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Functional dissection of COP-I subunits in the biogenesis of multivesicular endosomes.

Gu F, Aniento F, Parton RG, Gruenberg J - J. Cell Biol. (1997)

Bottom Line: Previous studies showed that gamma and deltaCOP are not found on endosomes.Our observations thus indicate that the biogenesis of multivesicular endosomes is coupled to early endosome organization and depends on COP-I proteins.Our data also show that membrane association and function of endosomal COPs can be dissected: whereas beta, beta', and zetaCOP retain the capacity to bind endosomal membranes, COP function in transport appears to depend on the presence of alpha and/or epsilonCOP.

View Article: PubMed Central - PubMed

Affiliation: Biochemistry Department, University of Geneva, 1211-Geneva-4, Switzerland.

ABSTRACT
In the present paper, we show that transport from early to late endosomes is inhibited at the restrictive temperature in a mutant CHO cell line (ldlF) with a ts-defect in epsilon coatomer protein (epsilonCOP), although internalization and recycling continue. Early endosomes then appear like clusters of thin tubules devoid of the typical multivesicular regions, which are normally destined to become vesicular intermediates during transport to late endosomes. We also find that the in vitro formation of these vesicles from BHK donor endosomes is inhibited in cytosol prepared from ldlF cells incubated at the restrictive temperature. Although epsilonCOP is rapidly degraded in ldlF cells at the restrictive temperature, cellular amounts of the other COP-I subunits are not affected. Despite the absence of epsilonCOP, we find that a subcomplex of beta, beta', and zetaCOP is still recruited onto BHK endosomes in vitro, and this binding exhibits the characteristic properties of endosomal COPs with respect to stimulation by GTPgammaS and sensitivity to the endosomal pH. Previous studies showed that gamma and deltaCOP are not found on endosomes. However, alphaCOP, which is normally present on endosomes, is no longer recruited when epsilonCOP is missing. In contrast, all COP subunits, except obviously epsilonCOP itself, still bind BHK biosynthetic membranes in a pH-independent manner in vitro. Our observations thus indicate that the biogenesis of multivesicular endosomes is coupled to early endosome organization and depends on COP-I proteins. Our data also show that membrane association and function of endosomal COPs can be dissected: whereas beta, beta', and zetaCOP retain the capacity to bind endosomal membranes, COP function in transport appears to depend on the presence of alpha and/or epsilonCOP.

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Subcellular fractionation of ldlF endosomes.  (A) Cells prepared as in Fig.  3 were incubated at the permissive (34°C) or restrictive  (40°C) temperature with medium containing 4 mg/ml  HRP for 5 min (pulse) or  subsequently reincubated  for 40 min in the absence of  marker (chase). Early (EE)  and late (LE) endosomes  were then separated by subcellular fractionation. The total HRP content of the fractions was quantified using a  colorimetric reaction and is  expressed as OD U/min.  HRP recovery in the fractions corresponded to ∼40%  of the total, latent cell-associated activity (∼50% lost to  the nuclear pellet after gentle  homogenization) and HRP  latency after homogenization  was always >70%. (B) The recovery of rab5 and rab7 in fractions  (EE or LE at each temperature) prepared as in A was analyzed  by SDS gel electrophoresis, followed by Western blotting with indicated antibodies. Each lane contained 20% of the total protein  in the corresponding fraction.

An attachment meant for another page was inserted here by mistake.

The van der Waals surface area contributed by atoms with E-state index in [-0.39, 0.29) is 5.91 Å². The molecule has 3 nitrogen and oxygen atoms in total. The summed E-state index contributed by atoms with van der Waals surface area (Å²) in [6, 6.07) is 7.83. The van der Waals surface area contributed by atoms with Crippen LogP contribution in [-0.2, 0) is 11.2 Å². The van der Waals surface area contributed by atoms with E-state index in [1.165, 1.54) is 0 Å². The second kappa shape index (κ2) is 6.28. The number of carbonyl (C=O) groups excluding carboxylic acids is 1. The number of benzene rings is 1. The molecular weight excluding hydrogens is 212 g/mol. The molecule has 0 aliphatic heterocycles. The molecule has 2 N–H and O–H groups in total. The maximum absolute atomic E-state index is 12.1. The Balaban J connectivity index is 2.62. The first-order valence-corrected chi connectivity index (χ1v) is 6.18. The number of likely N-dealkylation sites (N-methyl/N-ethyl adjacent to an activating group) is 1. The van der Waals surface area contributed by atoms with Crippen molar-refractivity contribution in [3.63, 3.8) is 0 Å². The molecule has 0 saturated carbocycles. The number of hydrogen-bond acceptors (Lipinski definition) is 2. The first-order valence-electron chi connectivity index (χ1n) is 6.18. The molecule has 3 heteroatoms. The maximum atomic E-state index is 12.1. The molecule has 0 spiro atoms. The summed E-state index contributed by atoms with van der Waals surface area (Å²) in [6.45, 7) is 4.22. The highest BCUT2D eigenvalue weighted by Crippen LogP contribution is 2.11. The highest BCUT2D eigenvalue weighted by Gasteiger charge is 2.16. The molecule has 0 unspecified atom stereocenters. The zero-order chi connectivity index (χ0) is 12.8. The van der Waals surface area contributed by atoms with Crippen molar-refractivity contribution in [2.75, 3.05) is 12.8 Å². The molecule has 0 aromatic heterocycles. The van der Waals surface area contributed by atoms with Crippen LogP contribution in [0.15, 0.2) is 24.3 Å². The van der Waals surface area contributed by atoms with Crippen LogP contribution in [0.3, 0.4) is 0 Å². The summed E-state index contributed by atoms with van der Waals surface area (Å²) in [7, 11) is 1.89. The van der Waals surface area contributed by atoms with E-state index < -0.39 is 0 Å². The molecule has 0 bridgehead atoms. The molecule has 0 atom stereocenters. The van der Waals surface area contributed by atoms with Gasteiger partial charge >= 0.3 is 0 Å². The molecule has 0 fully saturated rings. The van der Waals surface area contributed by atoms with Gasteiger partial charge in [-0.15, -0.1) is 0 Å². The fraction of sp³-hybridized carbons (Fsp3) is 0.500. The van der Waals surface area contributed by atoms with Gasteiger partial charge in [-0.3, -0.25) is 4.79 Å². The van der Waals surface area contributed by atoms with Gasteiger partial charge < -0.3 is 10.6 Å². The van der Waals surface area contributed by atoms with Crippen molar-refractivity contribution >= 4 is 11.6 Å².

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Figure 4: Subcellular fractionation of ldlF endosomes. (A) Cells prepared as in Fig. 3 were incubated at the permissive (34°C) or restrictive (40°C) temperature with medium containing 4 mg/ml HRP for 5 min (pulse) or subsequently reincubated for 40 min in the absence of marker (chase). Early (EE) and late (LE) endosomes were then separated by subcellular fractionation. The total HRP content of the fractions was quantified using a colorimetric reaction and is expressed as OD U/min. HRP recovery in the fractions corresponded to ∼40% of the total, latent cell-associated activity (∼50% lost to the nuclear pellet after gentle homogenization) and HRP latency after homogenization was always >70%. (B) The recovery of rab5 and rab7 in fractions (EE or LE at each temperature) prepared as in A was analyzed by SDS gel electrophoresis, followed by Western blotting with indicated antibodies. Each lane contained 20% of the total protein in the corresponding fraction.

Mentions: Our previous data showed that βCOP is present on early endosomes and is required for the formation of vesicles that mediate transport from early to late endosomes in vitro (Aniento et al., 1996). We therefore investigated whether early to late endosome transport still occurred in ldlF cells incubated at the restrictive temperature for 6 h in vivo. Early endosomes were labeled with HRP internalized for 5 min from the medium. To label late endosomes, HRP was subsequently chased for 30 min in marker-free medium (Gruenberg and Howell, 1989; Aniento et al., 1993). The subcellular distribution of HRP was analyzed by subcellular fractionation (Fig. 4), as well as by light (Fig. 3) and electron (Figs. 7 and 8) microscopy.